• About
  • Advanced Search
  • Browse Proceedings
  • Access Policy
  • Sponsor
  • Contact
  • "Exploring a new world: searching for new molecular insights of Haloarchaea within halite fluid inclusions on Earth and space"

    Paper ID



    • Lucas Bourmancé
    • Adrienne Kish
    • Andreas Elsaesser


    CNRS; Museum National d'Histoire Naturelle; Free University of Berlin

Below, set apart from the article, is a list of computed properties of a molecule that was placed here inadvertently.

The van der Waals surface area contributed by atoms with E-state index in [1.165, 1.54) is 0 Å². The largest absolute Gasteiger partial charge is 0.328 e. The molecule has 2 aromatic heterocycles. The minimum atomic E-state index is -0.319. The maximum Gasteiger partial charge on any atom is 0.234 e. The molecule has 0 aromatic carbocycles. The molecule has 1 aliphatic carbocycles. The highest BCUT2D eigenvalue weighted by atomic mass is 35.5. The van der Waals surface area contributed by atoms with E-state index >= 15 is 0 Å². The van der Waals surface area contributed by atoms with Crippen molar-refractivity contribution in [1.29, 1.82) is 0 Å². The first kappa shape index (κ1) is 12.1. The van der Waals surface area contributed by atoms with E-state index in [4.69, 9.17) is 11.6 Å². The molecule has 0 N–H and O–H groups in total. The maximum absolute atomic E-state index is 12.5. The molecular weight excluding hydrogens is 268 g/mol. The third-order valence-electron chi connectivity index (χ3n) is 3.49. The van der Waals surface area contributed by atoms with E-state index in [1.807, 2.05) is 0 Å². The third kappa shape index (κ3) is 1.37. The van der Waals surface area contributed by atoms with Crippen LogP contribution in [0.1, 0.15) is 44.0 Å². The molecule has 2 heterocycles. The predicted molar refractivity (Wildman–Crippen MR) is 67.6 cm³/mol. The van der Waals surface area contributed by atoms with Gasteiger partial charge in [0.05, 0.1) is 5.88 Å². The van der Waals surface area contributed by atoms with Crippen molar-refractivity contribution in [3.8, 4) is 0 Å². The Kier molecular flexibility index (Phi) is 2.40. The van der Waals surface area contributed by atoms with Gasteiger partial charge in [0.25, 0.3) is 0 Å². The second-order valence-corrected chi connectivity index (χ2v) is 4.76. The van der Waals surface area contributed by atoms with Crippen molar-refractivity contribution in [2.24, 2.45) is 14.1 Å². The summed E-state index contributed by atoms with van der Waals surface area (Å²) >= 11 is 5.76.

High salt environments are ubiquitous in the solar system (Mars, Enceladus, Europa). On Mars, for example, these environments allow for the formation of evaporites. Those crystals represent a shelter for potential extant microorganisms as it can serve as a radiation shield. As life on our planet is the only life we know of, this implies working on extremophilic microorganisms to better understand and characterized how life can thrive in such conditions. Halophilic (“salt-loving”) archaea including {\it Halobacterium} have been isolated as “living fossils” preserved in the fluid inclusions of halite crystals (NaCl). Being able to recover archaea from halite is of great exobiological interest as halite crystals have been identified on Mars. The model halophile {\it Halobacterium salinarum}, have previously shown resistance to several stress factors, including UV-C, gamma irradiation and desiccation, and offers numerous data allowing for detailed “-omics” analysis, thus being an ideal candidate for further analysis. However, much remains unclear concerning the molecular mechanisms under multi-stress conditions, such as combinations of solar irradiations, and the preservation value of evaporites under terrestrial and extra-terrestrial conditions. This project aims at understanding how {\it Hbt. salinarum} responds to full-spectrum solar irradiation inside and outside of halite crystals using ground-based solar simulators. Fluorescent markers added to liquid cultures will provide insights on physiological state evolution as well as impacts on their metabolic activity and structural stability. In parallel, TEM/SEM will be used to also provide data regarding radiations effects on cell structure, with particular attention to the cell envelope as it has an exciting potential as biosignature. Ground-based experiment will be compared to real space irradiation as samples will be sent on the exposure platform Exocube, which will be part of the European Space Exposure Platform (EXPO) on the ISS. For the first time, a biological exposure platform will allow for the observation of organisms’ responses to the space environment in real time, using fluorescent markers and {\it in-situ} monitoring technology. Additional post-flight analyses of cellular structures will provide further insights into the preservation of microorganisms within halite inclusions. Thus, this project aims at determining, on a molecular level, how {\it Hbt. salinarum} adapts to space-induced multi-stress irradiation, using a new {\it in-situ} monitoring system on the ISS as well as ground-based experiments. This will allow for a better understanding of how potential halophilic extant life can thrive inside evaporites on other planets. Additionally, post flight cell structure analysis will provide information to help characterize new biosignatures.